« Luc Mbah a Moute. The Prince hassled Amare Stoudemire into a contested 14-foot brick of a jumpshot on New York’s first offensive possession of the game, foredooming Stoudemire’s wayward 11-28 shooting night. Mbah a Moute literally had a hand in stopping all three of New York’s relevant offensive players. He frustrated Stoudemire, blocked Billups, and breathed all over Anthony. Mbah a Moute also chipped in with an atypical offensive performance — notably making 13-13 at the free-throw line…Mbah a Moute actually has a quick first step off the dribble, and he is the Buck most prone to make a strong (if not always fruitful) drive to the basket in the halfcourt — now that Maggette no longer plays. In a team-high 45 minutes, Mbah a Moute racked up 19/8/1 along with three steals and three blocks. Brilliant. »
The driving force behind the two weekend wins wasn’t just Luc, but the entire Bucks starting five.
In their win over New Jersey on Friday, the Bucks starters all finished in double figures on the scoreboard, tallying 95 of Milwaukee’s 110 points. On Sunday, the offense was even more starter-centric with just two of the Bucks’ 100 points coming from the bench. Boeder explains why what he calls the Bucks « symphonic quintet » of Luc, Andrew Bogut, Brandon Jennings, Carlos Delfino and John Salmons, is thriving.
« They are not the group the started the season starting. But they are the ones that started most of last season. And they are clicking like a group that has played an hour or two of winning hoops together. Of the 21 starting lineup combinations that the Bucks have tried this season, this is the most common one. But this marked just their 11th start together. They are now a modest 6-5 after two straight impressive ones. Nothing overwhelming, but these five are nothing even resembling the 22-36 record of all of the other starting fives. »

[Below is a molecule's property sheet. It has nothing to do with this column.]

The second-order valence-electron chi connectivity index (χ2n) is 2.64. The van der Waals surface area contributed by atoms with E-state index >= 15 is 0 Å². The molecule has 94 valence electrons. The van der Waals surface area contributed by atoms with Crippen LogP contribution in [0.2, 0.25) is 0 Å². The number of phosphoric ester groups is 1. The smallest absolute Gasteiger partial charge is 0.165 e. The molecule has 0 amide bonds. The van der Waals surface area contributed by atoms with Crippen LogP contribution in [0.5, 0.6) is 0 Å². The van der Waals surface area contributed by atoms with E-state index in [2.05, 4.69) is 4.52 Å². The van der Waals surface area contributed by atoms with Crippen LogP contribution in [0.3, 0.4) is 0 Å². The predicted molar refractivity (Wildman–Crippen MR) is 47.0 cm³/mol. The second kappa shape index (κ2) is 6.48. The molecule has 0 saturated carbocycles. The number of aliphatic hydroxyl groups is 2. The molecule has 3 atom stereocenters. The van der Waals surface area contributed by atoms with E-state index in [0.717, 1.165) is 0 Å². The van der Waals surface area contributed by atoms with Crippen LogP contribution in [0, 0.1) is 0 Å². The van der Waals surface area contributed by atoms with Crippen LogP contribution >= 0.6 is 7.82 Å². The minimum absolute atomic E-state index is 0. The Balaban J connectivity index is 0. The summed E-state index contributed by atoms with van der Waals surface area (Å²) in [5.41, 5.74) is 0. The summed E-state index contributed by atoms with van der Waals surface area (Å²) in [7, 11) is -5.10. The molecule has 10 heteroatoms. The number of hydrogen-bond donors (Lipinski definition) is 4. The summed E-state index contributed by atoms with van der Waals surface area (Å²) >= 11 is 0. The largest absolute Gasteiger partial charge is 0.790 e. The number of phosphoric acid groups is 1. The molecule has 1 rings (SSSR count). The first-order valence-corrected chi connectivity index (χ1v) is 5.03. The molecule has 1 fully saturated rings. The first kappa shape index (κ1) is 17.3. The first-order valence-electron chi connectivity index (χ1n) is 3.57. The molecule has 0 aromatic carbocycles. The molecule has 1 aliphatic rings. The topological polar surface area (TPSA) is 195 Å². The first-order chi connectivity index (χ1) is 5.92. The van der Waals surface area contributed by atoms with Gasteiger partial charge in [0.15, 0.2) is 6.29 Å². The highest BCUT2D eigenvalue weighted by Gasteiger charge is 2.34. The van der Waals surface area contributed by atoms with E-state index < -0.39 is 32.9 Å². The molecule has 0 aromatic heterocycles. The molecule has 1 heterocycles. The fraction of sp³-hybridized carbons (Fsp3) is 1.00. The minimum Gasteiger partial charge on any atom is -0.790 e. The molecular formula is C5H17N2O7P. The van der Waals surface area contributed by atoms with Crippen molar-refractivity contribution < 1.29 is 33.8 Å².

It was clear in the win over the Nets that the quintet is indeed getting more comfortable as a unit again. Injuries had destroyed their rhythm, but from strong screens and pinpoint passes to tight defense, the new old look Bucks are starting to feel it.
Luc went 7-of-10 from the field in the Milwaukee victory and all seven of his buckets came off a feed from a teammate. The Bucks finished with 25 assists on the evening, including 10 from Jennings who had a particularly strong rhythm with the Prince, as Jeremy Schmidt of Bucksketball wrote:
« On back to back possessions early in the fourth quarter, Jennings began the play awaiting a Luc Mbah a Moute screen, penetrated off of it and found a rolling Mbah a Moute for a layup. Jennings can make these passes, but it’s important that the Bucks bigs get themselves in a position to receive them. »
Of his 15 points on the night, Luc scored 10 in the fourth and Milwaukee pulled away with the win. He also added five rebounds, an assist and a steal.
« It was a good effort by everybody, » Jennings told the Journal Sentinel. « The way they were playing defense, we knew if we moved the ball we could get anything we wanted. We got a lot of things to the basket. When they started pressing and went into the 2-3 (zone), that’s really when we moved the ball pretty well. »
The Bucks finish their four-game homestand Wednesday night when they play host to the Sacramento Kings.
After Wednesday, only 4 of Milwaukee’s final 12 games are at home at the Bradley Center. So as they fight for a spot in the playoffs, every one of those games has become a must-win.
« We have to try and win every game we can right here at home, protect home court if we want to make that push, » Luc said. « We’ve been doing a good job of it the last couple weeks. We’ve been playing better at home. And we have to steal a few on the road, too. »
Wednesday’s tilt with the Kings tips at 7 p.m. CST on FSN Wisconsin.
- Milwaukee vs. New Jersey (CBS Sports, March 18, 2011)
- Bucks hold on for victory over Knicks (Milwaukee Journal Sentinel, March 21, 2011)
- Sunday game report: Knicks at Bucks (Milwaukee Journal Sentinel, March 21, 2011)
- Bucks 100, Knicks 95: Hope Springs Eternal (Brew Hoop, March 20, 2011)
- (Shot) making everything look easy (Bucksketball, March 19, 2011)
- Milwaukee rides 57 percent shooting performance to beat Nets (Journal Sentinel, March 19, 2011)